Castle Baynard is one of the 25 wards of the City of London, the historic and financial centre of London. It covers an irregular shaped area, somewhat akin to a tuning fork bounded on the east by the wards of Queenhithe and Bread Street; the River Thames to the south; and the ward of Farringdon Without to the north and west. Major landmarks within the ward include Blackfriars Bridge (the full span of which falls within the City and this ward), HMS President and St Paul's Cathedral. Blackfriars station is located in Castle Baynard, on the north bank of the Thames.
In addition the area contains St Bride's Church, a church which Sir John Betjeman described as "magnificent, even by the exalted standards of Sir Christopher Wren", and St. Andrew-by-the-Wardrobe. In former times the ward also included the church of St Mary Magdalen Old Fish Street which burned down in 1886 and was not rebuilt and its own charitable foundation, Castle Baynard Ward School. The Mermaid Theatre, on the site of Curriers' Alley and Puddle Dock, lies within the ward's catchment area.
Castle Baynard derives its name from Baynard's Castle which existed here from the Norman Conquest until it was burnt down during the Great Fire of London in 1666. It was anciently spelled as one word — Castlebaynard — but this is regarded today as incorrect. Boundary changes in 2003 expanded the ward considerably into the traditional area of the two Farringdon wards, though a small amount of territory was lost to Queenhithe ward. Today, Castle Baynard is busy and an exceptionally concentrated area of commercial and tourist activity, but still retains its own distinct identity.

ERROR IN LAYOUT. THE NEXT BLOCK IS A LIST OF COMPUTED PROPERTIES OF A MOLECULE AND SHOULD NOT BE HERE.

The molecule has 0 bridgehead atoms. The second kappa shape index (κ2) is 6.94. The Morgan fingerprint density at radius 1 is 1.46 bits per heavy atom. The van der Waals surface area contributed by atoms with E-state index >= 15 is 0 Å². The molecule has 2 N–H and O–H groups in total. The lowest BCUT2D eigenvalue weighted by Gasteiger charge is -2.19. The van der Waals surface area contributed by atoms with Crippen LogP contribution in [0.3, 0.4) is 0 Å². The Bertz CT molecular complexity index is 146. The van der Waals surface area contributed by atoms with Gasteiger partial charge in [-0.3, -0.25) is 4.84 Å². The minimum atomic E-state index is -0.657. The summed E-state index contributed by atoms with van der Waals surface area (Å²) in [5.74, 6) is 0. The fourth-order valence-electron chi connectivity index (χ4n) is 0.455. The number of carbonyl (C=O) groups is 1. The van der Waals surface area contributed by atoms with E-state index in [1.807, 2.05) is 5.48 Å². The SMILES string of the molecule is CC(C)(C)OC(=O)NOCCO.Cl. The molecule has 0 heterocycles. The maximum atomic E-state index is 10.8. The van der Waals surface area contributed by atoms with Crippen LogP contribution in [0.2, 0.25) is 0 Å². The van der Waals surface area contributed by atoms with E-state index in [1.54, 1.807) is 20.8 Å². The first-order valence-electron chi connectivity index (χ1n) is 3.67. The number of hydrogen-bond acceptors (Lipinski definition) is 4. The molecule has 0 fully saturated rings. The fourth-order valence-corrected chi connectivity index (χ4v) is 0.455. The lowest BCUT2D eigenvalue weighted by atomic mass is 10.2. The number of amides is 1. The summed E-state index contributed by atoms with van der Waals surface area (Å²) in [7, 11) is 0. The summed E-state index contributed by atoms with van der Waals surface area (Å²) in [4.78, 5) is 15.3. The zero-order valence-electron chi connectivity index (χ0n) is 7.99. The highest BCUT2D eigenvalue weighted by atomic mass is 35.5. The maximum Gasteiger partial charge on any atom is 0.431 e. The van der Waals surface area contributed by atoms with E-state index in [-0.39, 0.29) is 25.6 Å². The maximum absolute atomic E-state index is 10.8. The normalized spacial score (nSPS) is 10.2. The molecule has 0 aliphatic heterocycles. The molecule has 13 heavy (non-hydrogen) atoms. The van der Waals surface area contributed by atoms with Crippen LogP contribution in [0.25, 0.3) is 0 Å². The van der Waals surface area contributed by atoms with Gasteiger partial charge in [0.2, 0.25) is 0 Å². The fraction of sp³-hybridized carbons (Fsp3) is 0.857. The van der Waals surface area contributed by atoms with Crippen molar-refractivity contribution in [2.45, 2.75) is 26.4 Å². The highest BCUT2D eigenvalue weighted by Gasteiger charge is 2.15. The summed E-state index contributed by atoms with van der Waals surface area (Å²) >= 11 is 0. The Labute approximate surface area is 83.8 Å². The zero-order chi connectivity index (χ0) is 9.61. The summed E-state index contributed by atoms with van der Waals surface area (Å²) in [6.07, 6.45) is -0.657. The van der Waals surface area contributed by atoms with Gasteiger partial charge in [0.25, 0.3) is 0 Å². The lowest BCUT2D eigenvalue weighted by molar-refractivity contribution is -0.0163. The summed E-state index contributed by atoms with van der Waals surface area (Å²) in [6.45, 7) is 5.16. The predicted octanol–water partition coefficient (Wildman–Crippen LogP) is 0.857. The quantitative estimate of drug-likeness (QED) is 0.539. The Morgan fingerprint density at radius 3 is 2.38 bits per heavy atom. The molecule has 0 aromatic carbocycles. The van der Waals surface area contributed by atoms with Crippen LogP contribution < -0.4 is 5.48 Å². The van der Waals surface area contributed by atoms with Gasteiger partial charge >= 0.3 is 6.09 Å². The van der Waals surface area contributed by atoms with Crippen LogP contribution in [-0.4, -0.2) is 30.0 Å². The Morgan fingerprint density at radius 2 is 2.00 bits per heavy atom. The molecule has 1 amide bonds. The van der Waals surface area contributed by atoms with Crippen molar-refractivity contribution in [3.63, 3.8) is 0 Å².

Castle Baynard is one of 25 wards in the City of London, each electing an alderman to the Court of Aldermen and commoners (the City equivalent of a councillor) to the Court of Common Council of the City of London Corporation. Only electors who are Freemen of the City of London are eligible to stand.
- Castle Baynard Ward Club
- Map of Early Modern London: Castle Baynard Ward - Historical Map and Encyclopedia of Shakespeare's London (Scholarly)